Take the 2-minute tour ×
Stack Overflow is a question and answer site for professional and enthusiast programmers. It's 100% free.

The gist of my question is what happens to a multiprocessing queue when the parent (a daemon in this circumstance) is killed.

I have a daemon that runs in the background which queues up jobs for child processes:

class manager(Daemon):
    def run(self):
        someQueue = MP.Queue()

        someChild = MP.Process(target=someCode, args=(someArgs))
        someChild.start()
        ...

If the manager is killed (assuming it wasn't trying to use someQueue and therefore corrupted it as mentioned in the documentation), is there anyway to recover the data in the Queue?

Two theoretical solutions I see are cleaning up the someQueue in someChild before exiting this child process. Also dumping the queues so that I could restore the state of the queues when the manager exited would also solve my problem. However, before implementing either it would be nice to get nudged in the right direction.

Thanks,

share|improve this question

1 Answer 1

It sounds like you want persistent/reliable queuing. I believe the multiprocessing.Queue class is implemented with pipes (just like you would get with a popen() call), so the data is relatively transient and you'd probably have to do some OS-level trickery to grab the contents. You might look into writing your own persistent queue class that uses a filesystem file (assuming your OS and filesystem support locking) to store the queue contents. Then you can provide all of the analysis tools you desire to inspect the queue and recover unprocessed data.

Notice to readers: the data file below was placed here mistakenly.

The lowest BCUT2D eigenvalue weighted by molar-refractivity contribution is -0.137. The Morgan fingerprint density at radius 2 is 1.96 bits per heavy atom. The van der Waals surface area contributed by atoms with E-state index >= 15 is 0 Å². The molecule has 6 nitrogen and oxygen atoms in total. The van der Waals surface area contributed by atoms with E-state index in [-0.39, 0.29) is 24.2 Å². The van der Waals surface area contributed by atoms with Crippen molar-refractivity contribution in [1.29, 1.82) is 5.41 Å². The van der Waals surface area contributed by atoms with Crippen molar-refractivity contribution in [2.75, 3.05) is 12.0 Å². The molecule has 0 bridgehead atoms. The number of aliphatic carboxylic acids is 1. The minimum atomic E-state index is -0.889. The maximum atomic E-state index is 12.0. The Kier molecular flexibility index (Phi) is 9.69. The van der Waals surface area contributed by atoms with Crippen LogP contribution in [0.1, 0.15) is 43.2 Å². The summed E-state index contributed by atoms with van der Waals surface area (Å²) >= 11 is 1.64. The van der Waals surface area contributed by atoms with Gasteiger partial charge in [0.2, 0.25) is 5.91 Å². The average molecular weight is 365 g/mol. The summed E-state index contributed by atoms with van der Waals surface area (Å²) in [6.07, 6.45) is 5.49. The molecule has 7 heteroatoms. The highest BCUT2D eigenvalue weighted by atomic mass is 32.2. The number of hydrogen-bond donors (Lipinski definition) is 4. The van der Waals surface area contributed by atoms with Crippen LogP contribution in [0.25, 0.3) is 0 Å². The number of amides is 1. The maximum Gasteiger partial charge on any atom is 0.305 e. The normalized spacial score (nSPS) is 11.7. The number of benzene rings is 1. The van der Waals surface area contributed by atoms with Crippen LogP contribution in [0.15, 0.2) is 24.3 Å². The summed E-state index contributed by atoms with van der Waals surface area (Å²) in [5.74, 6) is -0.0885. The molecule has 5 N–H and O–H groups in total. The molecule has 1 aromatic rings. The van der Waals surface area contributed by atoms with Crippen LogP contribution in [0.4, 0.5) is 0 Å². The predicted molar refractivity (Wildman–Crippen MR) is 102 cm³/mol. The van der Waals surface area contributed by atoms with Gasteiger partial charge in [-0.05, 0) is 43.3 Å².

share|improve this answer
    
I don't see how this answers the question. Multiprocessing has a Pipe as well as a Queue, so one would assume that both the pipe and Queue would work similar in this circumstance (as long as in both cases your avoiding the fore mentioned corrupted cases in the MP documentation). –  Aaron Robinson Jan 31 '12 at 22:27
    
I felt confident in believing that there was OS-level trickery to get the data of these queues but you don't mention any method to attempt to do so? I am using python so why write a persistent queue class when surely there has to be some module that can help with these circumstances. –  Aaron Robinson Jan 31 '12 at 22:29
    
(...) Queue() is built on top of Pipe(). - Python multiprocessing - Pipe vs Queue –  Piotr Dobrogost Feb 1 '12 at 9:47

Your Answer

 
discard

By posting your answer, you agree to the privacy policy and terms of service.

Not the answer you're looking for? Browse other questions tagged or ask your own question.